128,125. That’s a pretty accurate estimate of the number of students I’ve taught over a bunch of decades. Around this time each autumn, at the beginning of a new school year, I think about some of them — Where are they? What are they doing? Did I serve them well as their teacher? — but there’s one I think about most often. Stewart.
My hunch is every teacher has their “Stewart,” just as all of us have a dominant memory of one teacher tucked away in our hearts and minds forever.
Stewart must be 30 by now. He was just 14 back then …
He enters the classroom several minutes early as always — except for that one time. He stores his long, black umbrella underneath his front-row-center desk, unsnaps the metal clasps of his faux leather briefcase, and places a crisp, white legal pad and fountain pen in front of him. Soon, behind and next to him, other students take their seats, chattering away, ignoring Stewart’s presence and precise preparations for the start of class. He seems light years removed from them and oblivious to the friendly ruckus.
Only in a rare moment does Stewart chat with another classmate. He admits his disdain for the “riff-raff,” as he once described them to me in confidence during one of our weekly lunches.
Yet, sometimes, for just a moment, Stewart’s eyes hint that he might be another insecure, even lonesome 14-year-old when I catch him glancing at other students, then retreating into his notebook when he thinks they see him looking their way.
Stewart defines himself as an adult or, more precisely, a “scholar-entrepreneur.” But the kids see him as strange, contrived and oddly aloof. As one boy says, “He acts pretty dumb.”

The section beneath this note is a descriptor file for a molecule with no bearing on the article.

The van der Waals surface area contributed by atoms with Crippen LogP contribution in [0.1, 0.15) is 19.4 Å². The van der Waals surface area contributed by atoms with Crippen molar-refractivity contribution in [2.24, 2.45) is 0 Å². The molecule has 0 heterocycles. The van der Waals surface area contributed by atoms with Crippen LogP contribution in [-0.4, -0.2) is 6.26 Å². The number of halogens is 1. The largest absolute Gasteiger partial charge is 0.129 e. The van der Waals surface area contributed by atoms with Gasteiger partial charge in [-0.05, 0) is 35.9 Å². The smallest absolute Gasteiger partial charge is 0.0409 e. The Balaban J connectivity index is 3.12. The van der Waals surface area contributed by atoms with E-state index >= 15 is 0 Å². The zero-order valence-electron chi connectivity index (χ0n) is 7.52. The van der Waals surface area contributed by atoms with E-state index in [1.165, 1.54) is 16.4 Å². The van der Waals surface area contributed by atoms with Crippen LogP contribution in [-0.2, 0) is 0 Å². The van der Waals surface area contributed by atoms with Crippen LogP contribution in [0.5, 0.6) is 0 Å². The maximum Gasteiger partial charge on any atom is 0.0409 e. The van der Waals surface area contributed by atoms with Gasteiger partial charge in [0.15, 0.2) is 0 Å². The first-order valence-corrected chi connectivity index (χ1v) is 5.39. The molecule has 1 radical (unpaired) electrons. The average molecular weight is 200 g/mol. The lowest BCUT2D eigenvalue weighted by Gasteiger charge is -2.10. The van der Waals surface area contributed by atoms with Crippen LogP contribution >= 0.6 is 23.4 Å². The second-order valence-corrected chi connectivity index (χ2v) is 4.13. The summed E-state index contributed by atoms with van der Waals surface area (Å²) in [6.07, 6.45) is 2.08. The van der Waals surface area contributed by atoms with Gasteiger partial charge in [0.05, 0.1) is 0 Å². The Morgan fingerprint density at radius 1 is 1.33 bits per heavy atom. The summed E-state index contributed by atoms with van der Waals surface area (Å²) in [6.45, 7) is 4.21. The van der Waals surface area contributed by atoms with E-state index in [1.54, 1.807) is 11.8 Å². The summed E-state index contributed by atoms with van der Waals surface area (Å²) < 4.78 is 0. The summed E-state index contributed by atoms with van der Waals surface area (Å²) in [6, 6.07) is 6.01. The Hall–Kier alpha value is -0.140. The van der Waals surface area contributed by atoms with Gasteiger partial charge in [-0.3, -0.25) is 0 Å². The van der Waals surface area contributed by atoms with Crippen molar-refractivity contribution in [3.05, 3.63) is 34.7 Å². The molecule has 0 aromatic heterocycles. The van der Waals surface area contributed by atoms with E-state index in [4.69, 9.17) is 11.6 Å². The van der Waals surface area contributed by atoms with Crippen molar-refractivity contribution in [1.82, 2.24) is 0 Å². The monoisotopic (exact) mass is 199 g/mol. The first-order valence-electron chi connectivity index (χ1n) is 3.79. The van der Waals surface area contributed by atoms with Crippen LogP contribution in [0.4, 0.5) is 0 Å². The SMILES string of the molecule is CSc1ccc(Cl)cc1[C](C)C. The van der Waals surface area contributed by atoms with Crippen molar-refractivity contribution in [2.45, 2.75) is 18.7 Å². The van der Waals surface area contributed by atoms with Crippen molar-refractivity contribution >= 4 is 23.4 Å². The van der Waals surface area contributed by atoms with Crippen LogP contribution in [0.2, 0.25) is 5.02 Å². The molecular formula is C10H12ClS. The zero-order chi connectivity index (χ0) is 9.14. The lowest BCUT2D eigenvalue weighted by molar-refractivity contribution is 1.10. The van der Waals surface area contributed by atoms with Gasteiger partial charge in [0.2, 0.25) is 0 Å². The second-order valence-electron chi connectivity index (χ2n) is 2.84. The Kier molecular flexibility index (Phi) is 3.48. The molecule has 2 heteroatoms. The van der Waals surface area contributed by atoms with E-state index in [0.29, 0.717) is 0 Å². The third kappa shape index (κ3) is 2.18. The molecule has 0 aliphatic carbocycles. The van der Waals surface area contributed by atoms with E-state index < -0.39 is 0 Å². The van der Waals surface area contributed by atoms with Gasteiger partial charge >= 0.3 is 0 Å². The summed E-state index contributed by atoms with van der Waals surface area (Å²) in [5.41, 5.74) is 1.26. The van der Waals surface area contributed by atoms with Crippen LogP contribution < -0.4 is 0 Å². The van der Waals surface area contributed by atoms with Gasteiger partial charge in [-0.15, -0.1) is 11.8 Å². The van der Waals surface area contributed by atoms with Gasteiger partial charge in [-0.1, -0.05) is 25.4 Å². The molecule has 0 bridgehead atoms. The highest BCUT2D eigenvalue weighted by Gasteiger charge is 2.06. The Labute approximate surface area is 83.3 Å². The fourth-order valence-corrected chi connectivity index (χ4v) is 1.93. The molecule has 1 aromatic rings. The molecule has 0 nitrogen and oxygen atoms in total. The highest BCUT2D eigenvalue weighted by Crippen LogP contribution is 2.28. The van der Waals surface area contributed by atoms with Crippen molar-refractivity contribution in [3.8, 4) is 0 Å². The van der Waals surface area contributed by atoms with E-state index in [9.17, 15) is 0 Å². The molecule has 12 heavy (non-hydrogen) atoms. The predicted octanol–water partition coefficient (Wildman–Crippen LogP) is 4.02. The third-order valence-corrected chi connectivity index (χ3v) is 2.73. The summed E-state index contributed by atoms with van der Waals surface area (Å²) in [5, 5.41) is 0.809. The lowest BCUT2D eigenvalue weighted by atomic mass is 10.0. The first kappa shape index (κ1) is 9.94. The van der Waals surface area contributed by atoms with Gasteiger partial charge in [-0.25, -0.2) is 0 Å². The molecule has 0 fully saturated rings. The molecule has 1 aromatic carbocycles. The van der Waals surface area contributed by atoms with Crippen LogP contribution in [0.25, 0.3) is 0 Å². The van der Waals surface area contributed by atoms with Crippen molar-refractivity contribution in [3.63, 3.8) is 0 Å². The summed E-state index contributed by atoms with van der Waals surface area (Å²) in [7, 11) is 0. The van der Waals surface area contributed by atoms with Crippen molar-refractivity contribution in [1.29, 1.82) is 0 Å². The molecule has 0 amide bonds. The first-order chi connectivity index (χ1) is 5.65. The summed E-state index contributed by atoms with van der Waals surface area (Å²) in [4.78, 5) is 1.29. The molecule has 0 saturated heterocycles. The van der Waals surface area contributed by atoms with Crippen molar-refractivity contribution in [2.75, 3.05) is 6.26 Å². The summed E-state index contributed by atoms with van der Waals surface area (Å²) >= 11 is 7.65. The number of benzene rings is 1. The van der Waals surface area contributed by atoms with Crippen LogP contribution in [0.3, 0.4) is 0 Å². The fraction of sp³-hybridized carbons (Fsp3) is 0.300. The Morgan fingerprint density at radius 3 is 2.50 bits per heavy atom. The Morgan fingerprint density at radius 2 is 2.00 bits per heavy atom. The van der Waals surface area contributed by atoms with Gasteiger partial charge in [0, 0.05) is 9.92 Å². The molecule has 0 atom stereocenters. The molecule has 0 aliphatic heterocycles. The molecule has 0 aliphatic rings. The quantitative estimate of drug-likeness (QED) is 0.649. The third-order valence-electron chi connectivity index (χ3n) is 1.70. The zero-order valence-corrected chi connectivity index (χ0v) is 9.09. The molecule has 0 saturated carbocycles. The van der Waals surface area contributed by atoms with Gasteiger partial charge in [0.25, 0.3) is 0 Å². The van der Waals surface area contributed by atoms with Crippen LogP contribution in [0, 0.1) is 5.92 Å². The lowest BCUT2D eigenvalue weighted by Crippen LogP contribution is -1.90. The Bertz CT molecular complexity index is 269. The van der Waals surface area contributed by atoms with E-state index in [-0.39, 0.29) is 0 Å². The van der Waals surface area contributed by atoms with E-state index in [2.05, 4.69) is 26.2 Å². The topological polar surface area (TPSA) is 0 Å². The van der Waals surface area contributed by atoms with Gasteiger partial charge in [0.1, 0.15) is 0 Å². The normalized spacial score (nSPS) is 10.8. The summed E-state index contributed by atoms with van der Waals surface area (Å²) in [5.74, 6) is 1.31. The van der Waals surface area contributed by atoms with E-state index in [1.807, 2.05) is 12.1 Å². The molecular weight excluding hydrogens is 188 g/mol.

Stewart’s persona is peculiar for sure, and I’m curious to know more about him. He eats alone in the cafeteria, and that’s heart-wrenching to observe, so I invite him to join me for a weekly lunch in my office. His acceptance is formal but gracious, and I include the caveat that if he wants we can discuss a shared reading that he might find intellectually stimulating. Stewart agrees.
I suggest John Steinbeck’s “The Moon is Down” because of the story’s reference to Socrates’ “Apology,” which I know he’s reading on his own. I’m impressed that Stewart makes connections between the two works, particularly regarding the imminent executions of Socrates and Orden, the mayor of the Nazi-occupied town in the novella. Stewart seems moved by these characters’ honor, courage and devotion to their ideals and the acceptance of their imminent demise because of them.
Stewart reminds me that the novella’s title comes from “Macbeth,” which we are reading in class, when Banquo asks his doomed son, “How goes the night, boy?” and Fleance replies, “The moon is down. I have not heard the clock.”